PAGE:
I am not intending to blame for current problems the so-called Western countries only.  As my friend and colleague, H.E. Rafet Akgunay, Ambassador of Turkey in Canada noted in his recent article in Diplomat and International Canada: “Muslim polities must accept the primary responsibility to advance their societies politically, socially and economically… The task is twofold – one for Muslim societies, the other for the West”.

Dear Friends,

Some would argue that due to tragic memories and losses after 9/11, Madrid, London and other terrorist acts, it is hard to contain suspicion and negative senses among people who suffered from those who invoked a religion, namely Islam, for political struggle.  In this context, I would like to say a few words about my own country. 

My country was subjected to occupation and aggression by external forces.  The occupying forces erected a Christian cross on tanks rolling over houses, mosques and other buildings.  However, the people of Azerbaijan never associated the conflict and enemy with the Christian faith.  Washington Times wrote in 2008 ...demagogues would have used this illegal act of occupation to perpetuate hatred toward all Christians.  Yet, what one sees emanating from the leadership and people of Azerbaijan is patience, tolerance, and respect for Christians and the Christian faith.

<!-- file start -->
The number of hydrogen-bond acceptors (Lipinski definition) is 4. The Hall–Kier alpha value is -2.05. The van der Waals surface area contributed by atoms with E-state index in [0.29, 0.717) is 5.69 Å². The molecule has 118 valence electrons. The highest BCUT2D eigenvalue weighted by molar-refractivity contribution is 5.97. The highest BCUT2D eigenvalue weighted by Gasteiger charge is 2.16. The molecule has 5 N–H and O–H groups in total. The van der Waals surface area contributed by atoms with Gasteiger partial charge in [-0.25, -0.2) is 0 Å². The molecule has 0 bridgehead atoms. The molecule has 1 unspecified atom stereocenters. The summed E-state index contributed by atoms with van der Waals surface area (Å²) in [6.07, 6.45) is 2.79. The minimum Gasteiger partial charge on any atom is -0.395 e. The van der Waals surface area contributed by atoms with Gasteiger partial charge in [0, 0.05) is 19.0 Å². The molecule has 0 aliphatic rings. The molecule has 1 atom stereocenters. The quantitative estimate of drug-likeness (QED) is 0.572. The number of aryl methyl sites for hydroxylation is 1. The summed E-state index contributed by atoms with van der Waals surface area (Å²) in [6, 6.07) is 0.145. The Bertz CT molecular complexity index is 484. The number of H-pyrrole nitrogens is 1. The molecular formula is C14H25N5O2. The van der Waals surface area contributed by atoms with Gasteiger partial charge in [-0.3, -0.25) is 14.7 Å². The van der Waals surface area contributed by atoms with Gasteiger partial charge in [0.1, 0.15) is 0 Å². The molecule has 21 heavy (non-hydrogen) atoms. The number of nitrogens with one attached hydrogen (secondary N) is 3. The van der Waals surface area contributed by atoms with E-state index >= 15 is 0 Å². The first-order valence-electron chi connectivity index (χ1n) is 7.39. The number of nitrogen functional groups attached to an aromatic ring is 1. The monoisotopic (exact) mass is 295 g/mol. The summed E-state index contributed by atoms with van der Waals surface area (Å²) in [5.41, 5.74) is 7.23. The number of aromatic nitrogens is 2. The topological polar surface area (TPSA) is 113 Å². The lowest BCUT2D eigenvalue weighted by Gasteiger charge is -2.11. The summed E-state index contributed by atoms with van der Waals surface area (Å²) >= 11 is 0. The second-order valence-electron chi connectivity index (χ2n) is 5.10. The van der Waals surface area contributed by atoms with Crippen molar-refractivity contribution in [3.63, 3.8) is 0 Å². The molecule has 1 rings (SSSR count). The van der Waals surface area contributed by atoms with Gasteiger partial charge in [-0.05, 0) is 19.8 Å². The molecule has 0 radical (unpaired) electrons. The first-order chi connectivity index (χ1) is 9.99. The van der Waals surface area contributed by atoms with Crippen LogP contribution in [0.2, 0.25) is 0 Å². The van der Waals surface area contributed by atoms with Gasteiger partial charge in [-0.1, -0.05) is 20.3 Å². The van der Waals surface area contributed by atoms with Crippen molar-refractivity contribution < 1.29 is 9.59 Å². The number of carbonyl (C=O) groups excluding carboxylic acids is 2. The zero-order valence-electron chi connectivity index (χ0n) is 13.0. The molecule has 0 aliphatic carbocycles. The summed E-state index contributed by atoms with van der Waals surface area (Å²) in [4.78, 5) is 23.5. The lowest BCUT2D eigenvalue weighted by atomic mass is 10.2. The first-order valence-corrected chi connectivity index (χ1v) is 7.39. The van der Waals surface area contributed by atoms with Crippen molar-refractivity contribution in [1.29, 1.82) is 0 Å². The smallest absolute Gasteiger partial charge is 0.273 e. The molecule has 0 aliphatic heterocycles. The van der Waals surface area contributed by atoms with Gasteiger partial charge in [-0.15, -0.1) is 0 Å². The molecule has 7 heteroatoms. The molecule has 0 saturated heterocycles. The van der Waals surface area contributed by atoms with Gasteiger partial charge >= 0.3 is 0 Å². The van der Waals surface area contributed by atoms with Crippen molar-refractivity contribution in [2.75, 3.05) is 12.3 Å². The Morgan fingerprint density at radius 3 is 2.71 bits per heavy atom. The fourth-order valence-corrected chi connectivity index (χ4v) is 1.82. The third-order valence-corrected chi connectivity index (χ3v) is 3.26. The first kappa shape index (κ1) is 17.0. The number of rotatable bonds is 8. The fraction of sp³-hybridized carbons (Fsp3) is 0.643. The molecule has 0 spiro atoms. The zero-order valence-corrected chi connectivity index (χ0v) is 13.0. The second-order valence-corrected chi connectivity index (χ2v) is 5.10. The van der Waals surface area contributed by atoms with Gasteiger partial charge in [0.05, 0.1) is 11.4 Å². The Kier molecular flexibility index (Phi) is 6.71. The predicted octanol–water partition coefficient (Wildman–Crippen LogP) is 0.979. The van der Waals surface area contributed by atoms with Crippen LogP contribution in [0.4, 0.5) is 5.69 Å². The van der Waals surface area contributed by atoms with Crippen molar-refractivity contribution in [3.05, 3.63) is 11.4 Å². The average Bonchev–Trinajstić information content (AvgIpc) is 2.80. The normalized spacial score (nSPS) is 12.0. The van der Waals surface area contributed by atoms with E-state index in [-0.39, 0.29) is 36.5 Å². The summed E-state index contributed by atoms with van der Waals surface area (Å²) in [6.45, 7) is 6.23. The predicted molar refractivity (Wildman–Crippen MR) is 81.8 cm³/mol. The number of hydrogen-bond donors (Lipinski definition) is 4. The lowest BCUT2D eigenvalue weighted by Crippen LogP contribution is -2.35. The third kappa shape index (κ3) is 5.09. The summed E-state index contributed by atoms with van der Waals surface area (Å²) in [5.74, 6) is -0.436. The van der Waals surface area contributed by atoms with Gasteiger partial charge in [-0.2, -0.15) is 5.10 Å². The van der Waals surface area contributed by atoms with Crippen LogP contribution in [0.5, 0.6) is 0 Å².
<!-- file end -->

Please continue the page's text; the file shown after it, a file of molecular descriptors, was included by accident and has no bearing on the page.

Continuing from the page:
Christians have a long history in Azerbaijan.  In 2002, the capital of Azerbaijan – Baku welcomed Pope John Paul II and paved the way for the construction of a Catholic church. In support of a  tiny community of Catholics – mainly expats from the US and UK working in Azerbaijan’s growing oil and gas sector, the people in Baku celebrated the arrival of an important Christian place of worship. 

Just recently, on November 3, 2010, public officials, representatives of Jewish community, and diplomats from different countries joined a groundbreaking ceremony of a new synagogue in the historic Jewish quarter of Baku.  The ceremony came a month after the grand opening of the Jewish Chabad Ohr Avner Educational Complex in Baku on October 4.

That does not mean that my country is free from problems.  However, co-existence and synergy among various religions is something which enjoys a long history in Azerbaijan. That means that we have to learn from each other and there is no place for complacency and arrogance.

Dear Friends,

I strongly believe in the power of persuasion, in other words in an ideology based on solid values.  Only through values we will be able to reach peace and mutual understanding.

The holy month of Ramadan has a strong message.  Through fasting you understand the situation of those who are deprived of food and necessary nutrition.  It is about compassion and understanding.  It is about harmony, words, values and actions.  So, in this way, many religious prophets led people to God and sublime morality.  Indeed, ideology matters.

Thank you for your attention.